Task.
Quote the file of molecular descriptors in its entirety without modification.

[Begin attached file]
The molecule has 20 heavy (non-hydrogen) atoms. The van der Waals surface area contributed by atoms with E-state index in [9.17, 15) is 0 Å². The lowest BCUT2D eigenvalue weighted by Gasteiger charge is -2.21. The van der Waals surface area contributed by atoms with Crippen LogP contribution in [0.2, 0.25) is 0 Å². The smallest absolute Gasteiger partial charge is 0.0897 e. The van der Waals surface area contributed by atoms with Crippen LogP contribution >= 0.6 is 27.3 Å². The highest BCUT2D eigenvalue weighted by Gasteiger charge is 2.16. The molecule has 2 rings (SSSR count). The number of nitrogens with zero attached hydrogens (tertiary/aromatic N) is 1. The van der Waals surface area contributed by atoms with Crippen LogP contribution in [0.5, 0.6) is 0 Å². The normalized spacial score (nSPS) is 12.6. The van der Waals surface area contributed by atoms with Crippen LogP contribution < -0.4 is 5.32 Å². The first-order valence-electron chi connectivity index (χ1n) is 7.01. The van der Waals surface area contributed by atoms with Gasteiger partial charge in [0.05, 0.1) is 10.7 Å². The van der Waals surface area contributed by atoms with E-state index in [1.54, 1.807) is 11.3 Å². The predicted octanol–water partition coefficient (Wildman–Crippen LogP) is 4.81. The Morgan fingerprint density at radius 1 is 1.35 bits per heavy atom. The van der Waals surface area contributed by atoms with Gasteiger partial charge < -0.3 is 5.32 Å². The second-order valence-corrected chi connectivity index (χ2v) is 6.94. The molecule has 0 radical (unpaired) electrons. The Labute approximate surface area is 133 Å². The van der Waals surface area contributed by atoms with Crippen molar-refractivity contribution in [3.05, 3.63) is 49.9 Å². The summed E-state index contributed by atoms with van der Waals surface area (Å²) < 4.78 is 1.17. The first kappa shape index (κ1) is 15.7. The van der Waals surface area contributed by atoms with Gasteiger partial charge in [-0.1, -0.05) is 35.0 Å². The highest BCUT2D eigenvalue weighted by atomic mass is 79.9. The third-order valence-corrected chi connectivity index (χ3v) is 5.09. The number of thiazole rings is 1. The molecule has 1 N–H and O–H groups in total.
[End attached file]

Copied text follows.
The molecule has 20 heavy (non-hydrogen) atoms. The van der Waals surface area contributed by atoms with E-state index in [9.17, 15) is 0 Å². The lowest BCUT2D eigenvalue weighted by Gasteiger charge is -2.21. The van der Waals surface area contributed by atoms with Crippen LogP contribution in [0.2, 0.25) is 0 Å². The smallest absolute Gasteiger partial charge is 0.0897 e. The van der Waals surface area contributed by atoms with Crippen LogP contribution >= 0.6 is 27.3 Å². The highest BCUT2D eigenvalue weighted by Gasteiger charge is 2.16. The molecule has 2 rings (SSSR count). The number of nitrogens with zero attached hydrogens (tertiary/aromatic N) is 1. The van der Waals surface area contributed by atoms with Crippen LogP contribution in [0.5, 0.6) is 0 Å². The normalized spacial score (nSPS) is 12.6. The van der Waals surface area contributed by atoms with Crippen LogP contribution < -0.4 is 5.32 Å². The first-order valence-electron chi connectivity index (χ1n) is 7.01. The van der Waals surface area contributed by atoms with Gasteiger partial charge in [0.05, 0.1) is 10.7 Å². The van der Waals surface area contributed by atoms with E-state index in [1.54, 1.807) is 11.3 Å². The predicted octanol–water partition coefficient (Wildman–Crippen LogP) is 4.81. The Morgan fingerprint density at radius 1 is 1.35 bits per heavy atom. The van der Waals surface area contributed by atoms with Gasteiger partial charge < -0.3 is 5.32 Å². The second-order valence-corrected chi connectivity index (χ2v) is 6.94. The molecule has 0 radical (unpaired) electrons. The Labute approximate surface area is 133 Å². The van der Waals surface area contributed by atoms with Crippen molar-refractivity contribution in [3.05, 3.63) is 49.9 Å². The summed E-state index contributed by atoms with van der Waals surface area (Å²) < 4.78 is 1.17. The first kappa shape index (κ1) is 15.7. The van der Waals surface area contributed by atoms with Gasteiger partial charge in [-0.1, -0.05) is 35.0 Å². The highest BCUT2D eigenvalue weighted by atomic mass is 79.9. The third-order valence-corrected chi connectivity index (χ3v) is 5.09. The number of thiazole rings is 1. The molecule has 1 N–H and O–H groups in total.